“There’s no such thing as failure in intrapreneurship, just opportunities to pivot.” With this one-liner, speaker Neil Fogarty kicked off and set the tone of the Intrapreneurship Conference in Barcelona. Over the course of two days, attendees from all over the world focused on asking the right questions and continued the conversation to help ‘trouble makers’ accelerate innovation in their organization. Various support mechanisms such as bootcamps, funding, mentoring and tools were shared.
An intrapreneur refers to an employee that pursues ideas and develops entrepreneurial skills to develop innovative projects inside a company. An intrapreneur works on emerging business opportunities and goes where no one has gone before to create the next generation of breakthroughs in their company. It requires a certain DNA and strong antibodies to cope with risk averseness and challenging the status quo. Resistance and resilience. Therefore, the intrapreneur is often seen as a troublemaker, building the Trojan Horse and only being rewarded when the central square is reached. To conquer innovation, transformation and champions are needed. This requires push, explore and adapt. It is not only a playfield, but a battlefield, which can be fast and brutal.
Naturally, a lot of attention went to how to create the right culture and who could help. Make the intrapreneur aware that he/she is not alone. Intrapreneurs can be best friends with entrepreneurs. If you are a troublemaker, you need friends: a network to learn and to help. A sponsor internally is key, but you can also find assistance and reflection on what you are doing outside the company. Therefore, several mentorship programs and the League of Intrapreneurship were present to tell their story. They emphasize the value of shared experience and the stories of those that walked the walk.
But first, back to basic. The right questions to be very aware of the environment and understand it. Understanding and listening to needs, benefits and the feasibility of offering a solution. The driving principle of the intrapreneur is continuously being curious: Why? Why? Why? Afterwards, it is time for some more in-depth reflection questions:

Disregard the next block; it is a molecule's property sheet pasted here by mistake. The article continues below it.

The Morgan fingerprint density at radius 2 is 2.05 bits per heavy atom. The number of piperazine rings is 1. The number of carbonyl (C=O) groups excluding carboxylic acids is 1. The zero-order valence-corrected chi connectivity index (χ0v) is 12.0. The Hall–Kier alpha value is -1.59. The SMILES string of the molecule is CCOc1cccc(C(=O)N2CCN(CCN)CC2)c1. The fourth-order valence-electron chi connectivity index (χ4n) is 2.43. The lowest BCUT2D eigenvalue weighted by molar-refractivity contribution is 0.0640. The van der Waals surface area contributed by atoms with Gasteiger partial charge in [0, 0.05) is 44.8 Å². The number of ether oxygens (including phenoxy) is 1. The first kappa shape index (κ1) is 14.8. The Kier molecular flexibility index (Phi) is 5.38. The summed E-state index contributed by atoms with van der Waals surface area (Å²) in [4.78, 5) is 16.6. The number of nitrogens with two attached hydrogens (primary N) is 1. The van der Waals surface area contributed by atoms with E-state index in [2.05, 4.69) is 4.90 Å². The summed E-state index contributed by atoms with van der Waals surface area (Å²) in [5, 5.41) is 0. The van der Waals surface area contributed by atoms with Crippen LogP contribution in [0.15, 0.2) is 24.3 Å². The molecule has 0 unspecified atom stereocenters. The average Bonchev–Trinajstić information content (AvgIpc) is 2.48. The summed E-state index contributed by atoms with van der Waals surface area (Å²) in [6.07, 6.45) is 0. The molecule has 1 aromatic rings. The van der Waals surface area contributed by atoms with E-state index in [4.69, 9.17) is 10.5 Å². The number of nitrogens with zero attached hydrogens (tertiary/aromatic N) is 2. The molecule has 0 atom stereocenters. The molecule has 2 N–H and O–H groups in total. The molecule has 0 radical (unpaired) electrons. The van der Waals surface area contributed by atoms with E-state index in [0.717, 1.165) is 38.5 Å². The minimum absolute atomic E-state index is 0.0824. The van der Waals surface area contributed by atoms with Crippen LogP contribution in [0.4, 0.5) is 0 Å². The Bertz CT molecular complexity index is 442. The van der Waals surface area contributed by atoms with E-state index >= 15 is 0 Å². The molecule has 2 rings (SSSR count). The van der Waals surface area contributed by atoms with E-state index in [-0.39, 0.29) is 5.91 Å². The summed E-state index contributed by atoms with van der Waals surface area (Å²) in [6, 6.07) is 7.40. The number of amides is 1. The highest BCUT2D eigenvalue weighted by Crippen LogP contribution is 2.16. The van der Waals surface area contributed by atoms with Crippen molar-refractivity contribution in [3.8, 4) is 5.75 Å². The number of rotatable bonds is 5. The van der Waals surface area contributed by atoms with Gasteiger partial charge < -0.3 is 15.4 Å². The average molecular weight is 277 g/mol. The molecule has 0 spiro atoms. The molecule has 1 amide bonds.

- What is it that gets the other person interested in my idea?
- Are you bending a rule? What is the change? What if…?
- What do you want to see in a product? Why and how is it offering an added value?
- What keeps your energy up? Why do you believe in it?
Mind that questions should not be a one way approach. Conversations are needed to really define the problem, generate engagement and be clear on the benefit. A lot can be won by how the situation is framed and looking past the product (understand what is behind the product, the added value) . For example: framing car manufacturing into business of mobility. Framing a book into opening a new world of experience and access to knowledge.
A nice example on bending the rule was given by Noam Wekser by using the innovation templates from Goldenberg and Mazursky , e.g. on attribute dependency. This tool challenges with the set internal and external variables of a product by thinking of other benefits and to see if there already exists a dependency. If not? This might just be your new business line.
Secondly, the approach of intrapreneurship is tightly linked to culture and behavior. Intrapreneurship is an organizational investment. It is a people’s business. This resulted in a lot of comments with regards to the role of HR. The common notion was: it’s time to move away from human resources to human assets. An effort should be made to recognize the added value of intrapreneurs and foster them. Important in this is to help the intrapreneur gain insight in its behavior, behavior of the team, behavior of the company and lastly the outside world.
So, what is your behavior? Or, in other words, what is your color? There are plenty of tools to ‘box’ people and define the assets they are best in, but also to be aware how you can approach someone best: whether it is with a birdseye view, a visualization or data. At the conference we tried this one, try it and see if it works for you. It’s just one of the tools that might be used. But take advantage of the available and enabling technology that is out there to enhance human asset insight and customer intelligence.
Now you know your color. Which behaviors are needed? According to Rob de Graaf (Philips), the 3 needed behaviors to make intrapreneurship successful are 1) take ownership, 2) resource to win and 3) team up to excel. I would like to add, be inspirational. Having a vision and being able to inspire others along is a huge asset. Especially, since you are an intrapreneur, which means having the big advantage of instant access to a large pool of internal people (your colleagues) to test, mobilize and make them a sponsor. But even more important, is having the right mindset. Many speakers referred to the following phrase: “An intrapreneur asks for forgiveness and not for permission.” Juan-Jose Juan (Vodafone) even added: “For an intrapreneur frustration is your breakfast.” Lastly, know when to stop. Or pivot. Important is to be able to assess the viability and constantly be clear: are we on the right track or did the track change along the way? It’s hard, but don’t be afraid to kill your darlings.
To conclude, intrapreneurship is about mobilization and human assets. Do you mobilize your environment?